GENSUIKIN places the blame on the national government, which has been slow to promote research to establish scientific knowledge in line with the challenges faced by the second-generation hibakusha. The government is clearly responsible for having delayed addressing the problems faced by the children of the hibakusha, and this ruling, in stating that it is within the discretion of the government to determine these matters, is reprehensible.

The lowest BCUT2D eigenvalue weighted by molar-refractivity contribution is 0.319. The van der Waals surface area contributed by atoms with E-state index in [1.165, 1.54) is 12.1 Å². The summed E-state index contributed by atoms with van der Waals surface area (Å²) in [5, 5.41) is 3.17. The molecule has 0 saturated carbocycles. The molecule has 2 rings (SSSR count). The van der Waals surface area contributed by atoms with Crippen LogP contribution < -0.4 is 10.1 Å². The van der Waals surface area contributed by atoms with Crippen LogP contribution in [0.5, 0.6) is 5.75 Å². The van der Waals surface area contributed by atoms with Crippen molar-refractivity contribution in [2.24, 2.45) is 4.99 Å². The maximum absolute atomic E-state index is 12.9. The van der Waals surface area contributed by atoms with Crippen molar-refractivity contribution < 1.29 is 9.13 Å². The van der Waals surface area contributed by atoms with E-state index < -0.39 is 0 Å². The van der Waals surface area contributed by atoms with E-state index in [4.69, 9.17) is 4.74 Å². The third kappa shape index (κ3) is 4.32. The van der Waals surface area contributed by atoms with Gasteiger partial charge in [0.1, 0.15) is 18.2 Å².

On the other hand, the ruling by Hiroshima District Court does not deny the possibility of radiation damage in second-generation hibakusha, and since it notes the discrepancy in the existence and accuracy of scientific knowledge, it does not deny the plaintiffs’ claims as unjustified. The Japanese government’s response to health concerns of the second-generation hibakusha, as also noted in the text of the ruling, has been insufficient thus far. However, in making consistent assertions of “no scientific basis” and “no genetic effects,” the judge failed to respond in a sincere manner to the needs of the second-generation hibakusha, who are themselves unable to point to scientific evidence regarding genetic effects of exposure. It must be clarified that the government bears responsibility for that. Also, for as long as these matters cannot be clarified and the possibility of effects is not zero, the government must take responsibility for the anxiety and medical care of the second-generation hibakusha.